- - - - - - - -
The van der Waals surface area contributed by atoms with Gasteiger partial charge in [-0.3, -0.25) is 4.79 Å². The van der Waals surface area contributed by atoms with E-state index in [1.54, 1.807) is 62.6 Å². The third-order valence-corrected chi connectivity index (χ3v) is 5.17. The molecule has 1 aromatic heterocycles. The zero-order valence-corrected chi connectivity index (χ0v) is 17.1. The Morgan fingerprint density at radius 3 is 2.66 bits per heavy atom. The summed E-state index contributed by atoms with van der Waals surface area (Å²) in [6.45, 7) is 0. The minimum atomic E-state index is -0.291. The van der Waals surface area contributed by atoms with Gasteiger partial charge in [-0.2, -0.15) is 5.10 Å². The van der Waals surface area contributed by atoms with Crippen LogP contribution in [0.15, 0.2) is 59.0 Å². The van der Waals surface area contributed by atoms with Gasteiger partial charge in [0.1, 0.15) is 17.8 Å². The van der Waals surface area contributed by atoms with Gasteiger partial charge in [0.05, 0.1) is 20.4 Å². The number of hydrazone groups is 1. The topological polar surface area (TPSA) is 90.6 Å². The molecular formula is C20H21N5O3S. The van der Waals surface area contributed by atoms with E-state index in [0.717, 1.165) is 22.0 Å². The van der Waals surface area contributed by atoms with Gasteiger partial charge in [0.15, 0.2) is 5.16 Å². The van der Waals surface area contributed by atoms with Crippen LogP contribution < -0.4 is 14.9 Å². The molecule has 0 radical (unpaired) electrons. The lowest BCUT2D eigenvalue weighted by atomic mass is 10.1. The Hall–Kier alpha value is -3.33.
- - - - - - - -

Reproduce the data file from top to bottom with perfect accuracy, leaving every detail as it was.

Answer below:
The van der Waals surface area contributed by atoms with Gasteiger partial charge in [-0.3, -0.25) is 4.79 Å². The van der Waals surface area contributed by atoms with E-state index in [1.54, 1.807) is 62.6 Å². The third-order valence-corrected chi connectivity index (χ3v) is 5.17. The molecule has 1 aromatic heterocycles. The zero-order valence-corrected chi connectivity index (χ0v) is 17.1. The Morgan fingerprint density at radius 3 is 2.66 bits per heavy atom. The summed E-state index contributed by atoms with van der Waals surface area (Å²) in [6.45, 7) is 0. The minimum atomic E-state index is -0.291. The van der Waals surface area contributed by atoms with Gasteiger partial charge in [-0.2, -0.15) is 5.10 Å². The van der Waals surface area contributed by atoms with Crippen LogP contribution in [0.15, 0.2) is 59.0 Å². The van der Waals surface area contributed by atoms with Gasteiger partial charge in [0.1, 0.15) is 17.8 Å². The van der Waals surface area contributed by atoms with Gasteiger partial charge in [0.05, 0.1) is 20.4 Å². The number of hydrazone groups is 1. The topological polar surface area (TPSA) is 90.6 Å². The molecular formula is C20H21N5O3S. The van der Waals surface area contributed by atoms with E-state index in [0.717, 1.165) is 22.0 Å². The van der Waals surface area contributed by atoms with Gasteiger partial charge in [0.15, 0.2) is 5.16 Å². The van der Waals surface area contributed by atoms with Crippen LogP contribution < -0.4 is 14.9 Å². The molecule has 0 radical (unpaired) electrons. The lowest BCUT2D eigenvalue weighted by atomic mass is 10.1. The Hall–Kier alpha value is -3.33.